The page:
Adrift On The Sea Of Rains by ian sales Okay, in all fairness I will give this book a five in initially breathing life back into the images of space flight as we know it. But I truly don’t understand the praises given without any real reviews about the story being told and the content and continuity. And with all the five and four star reviews you would expect someone would have more to say than good job in two or less paragraphs. There seems to be few who go into depth. I really wish there had been more before I plunked down my handful of quarters for the story. I had not ever heard of Ian Sales before reading this. Apparently he has a presence in England (UK) with many short stories and work on several web zine sites. You can find him at his own web site and he has links to his book review site that specializes in reviewing the work of female science fiction authors. More important you can go to the Fiction Desk and read some of his work. http://www.thefictiondesk.com/anthologies/the-maginot-line.php I wish I’d done that first. The piece called Faith gives the reader a clear view of the authors style and bent. It seems to be a group of stories that might have been ripped from the pages of news during the heyday’s of space flight. Except in some cases there are bits of twists at the end where in others they seem to follow the headlines. Either way it seems to be an introduction to the paralleled universe of Ian Sales. With an introduction to his twisted endings. This story reads well to begin with; with our hero Vance Peterson the apparent commander of the moon base Falcon. We’re told that he’s been there for two years, though he was only supposed to have been there for six month. There seem to be two events that occurred around three weeks before the end of six months. One is the arrival of Dr. Kendall and The Bell, torsion field generator(which seems to be some device made by the Nazis that can push them through to other dimensions to other earths, which is going to come in handy.) The next event at this same time - unless I’m confused- is the death of earth through human destruction. Peterson seems to blame the Russians, which is interesting when considering things later in the story. The circumstances are grim so the story seems a bit grim and lacking in emotional involvement of the characters. We see mostly Peterson’s frustration. There is very little life in this story because things are pretty monochromatic coming from Peterson’s point of view. I’m a bit unclear about what the present time is, but it’s mentioned that Peterson has reached the two year mark though at the same time it is mentioned that he’s had to put up with Kendall for two years-which can’t be right. Its also mentioned that the last flight in was Kendall and his equipment and at that time there was two years of supplies. Assuming the destruction so soon, there likely were no more supplies sent. Lastly it is mentioned that there are 4 month supplies left in that Peterson is convinced they will all be dead in 4 months unless they find an earth that hasn’t been destroyed. I know I’m poor at math but this doesn't add up though if we allow a slop factor of 4 to 6 months it’s negligible. I could be wrong about the incongruous timelines but I've read this through three time and the last time was slowly and now I have a headache. Anyway Peterson is in charge and since the death of earth 3 people have committed suicide so supplies might last longer. There seems less fear about water and air though I've some questions about the pure oxygen that Peterson seems so free about using up so he can have his private time. With 9 of them left and some one and half or so years gone by; and some incalculable number of shifts in dimensions, Peterson has some time long ago given up his authority and allowed things to just happen around him. This is important because we eventually have to deal with his tantrums about the lack of discipline in some of the people. Something, which he is a major contributor to. The base is 6 years old and falling apart so one would wonder just how well the recycling of water and air is working since the two are somewhat mutually inclusive to each other. It’s got to be getting old and stale and the equipment might not be holding out.(None of that is mentioned beyond it being taken care of but,I do have my worries anyway.) The Bell torsion field generator is the only hope and its the main incongruous sci-fi in an otherwise Science Fiction story. But it is part of the Ian Sales universe and that’s another story available on Amazon. Even with the Bell, the whole story holds up well until they find a new earth then things fall apart quickly. I’m just not believing that after a long period of abdication of his authority that Peterson will get it back so easily and then so easily hijack the mission that is vital to their continued survival. There’s some excellent teamwork and science involved in the calculation of getting someone in space and if we don’t sit and try to figure out why there isn't something ready to go without all this calculating then its really neat. I just had this problem with knowing that Kendall showed up three weeks before Peterson was to leave. Apparently his departure relies on a flight from earth coming to pick him up. You would think that they would have a backup ready to lift in case the vehicle delivering his replacement encountered problems. But maybe not. Even so after all that calculation to get what they had up into space, we’re suppose to believe these rocket scientists forget to include food in the calculation and that the food for one person will take up the weight of three; so only one person can go on this three day flight. And that sounds really intelligent; we’ll send one man on a chancy three day flight by himself so we can be saved. I have this feeling that- way back- when Peterson abdicated his authority that the vacuum creates would be filled by the XO or someone else and they would clearly want the best pilot on the job, which apparently is Neubeck. Clearly though the twist of this story relies on Peterson being the pilot. Eventually the reader is shown evidence that Peterson should never have been left in command of anything and that he has a tendency to react impulsively upon his own prejudice. There are other secrets there that implicate him into the whole mess that is the death of earth and even Peterson seems oblivious to this. This book has a rather useless appendix except for the citations and references the readers are intelligent enough to understand the acronym there that haven’t been explained within context and they really don’t drive the story anyway. Needless,you should read as much of Ian’s writings prior to this as you can before reading this to catch the tone of his writing and then it will prepare you for this one and probably the next, which I don’t think I’ll bother to spend my quarters on. Ian seems to believe he’s creating a new genre here, but I've seen all of this before and it might be a mix of several which would fall within speculative fiction. I’m not sure he’s yet reached the pinnacle that he’s looking for. Best of luck in that endeavor. You have recaptured the spirit of Space Flight past. Giving the setting marvelous and sensuous texture. I just wish you could work a bit more on giving the story and the characters some emotion and life. Sural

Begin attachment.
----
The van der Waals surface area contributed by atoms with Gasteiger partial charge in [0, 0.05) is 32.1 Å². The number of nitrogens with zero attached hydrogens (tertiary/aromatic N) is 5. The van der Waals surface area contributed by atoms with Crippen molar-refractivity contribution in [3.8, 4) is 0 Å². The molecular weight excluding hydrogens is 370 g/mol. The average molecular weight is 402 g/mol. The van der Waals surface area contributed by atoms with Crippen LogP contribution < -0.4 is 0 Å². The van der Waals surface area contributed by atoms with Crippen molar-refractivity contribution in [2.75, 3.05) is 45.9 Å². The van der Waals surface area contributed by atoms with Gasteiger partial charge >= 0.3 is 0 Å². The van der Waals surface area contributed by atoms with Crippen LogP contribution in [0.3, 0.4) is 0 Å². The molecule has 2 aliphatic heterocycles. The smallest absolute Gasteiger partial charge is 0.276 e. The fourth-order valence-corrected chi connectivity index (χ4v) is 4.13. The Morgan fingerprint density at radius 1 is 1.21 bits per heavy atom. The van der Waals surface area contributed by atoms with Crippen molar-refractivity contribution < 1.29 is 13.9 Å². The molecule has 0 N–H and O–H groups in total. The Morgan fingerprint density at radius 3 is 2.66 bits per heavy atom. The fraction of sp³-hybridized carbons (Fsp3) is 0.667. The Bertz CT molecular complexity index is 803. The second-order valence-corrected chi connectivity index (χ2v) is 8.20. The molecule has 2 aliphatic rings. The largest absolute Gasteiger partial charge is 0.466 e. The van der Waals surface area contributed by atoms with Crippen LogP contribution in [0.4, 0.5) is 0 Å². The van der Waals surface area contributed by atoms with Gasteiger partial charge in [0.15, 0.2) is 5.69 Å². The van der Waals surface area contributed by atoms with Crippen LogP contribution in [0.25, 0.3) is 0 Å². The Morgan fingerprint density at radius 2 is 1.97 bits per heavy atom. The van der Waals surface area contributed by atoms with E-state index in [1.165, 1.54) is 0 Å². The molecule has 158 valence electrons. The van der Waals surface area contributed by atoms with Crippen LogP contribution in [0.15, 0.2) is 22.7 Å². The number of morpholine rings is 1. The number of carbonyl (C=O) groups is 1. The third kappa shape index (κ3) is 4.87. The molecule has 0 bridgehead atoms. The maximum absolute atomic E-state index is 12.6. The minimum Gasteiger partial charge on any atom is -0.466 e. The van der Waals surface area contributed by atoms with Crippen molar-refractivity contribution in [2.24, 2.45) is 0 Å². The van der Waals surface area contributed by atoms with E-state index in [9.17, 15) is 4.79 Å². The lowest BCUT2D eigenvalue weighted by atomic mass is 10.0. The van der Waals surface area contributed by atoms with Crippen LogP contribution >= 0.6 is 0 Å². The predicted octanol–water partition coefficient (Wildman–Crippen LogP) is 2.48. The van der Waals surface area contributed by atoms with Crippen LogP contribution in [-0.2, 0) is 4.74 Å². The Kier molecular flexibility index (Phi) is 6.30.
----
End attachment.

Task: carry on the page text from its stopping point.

Was this review helpful to you?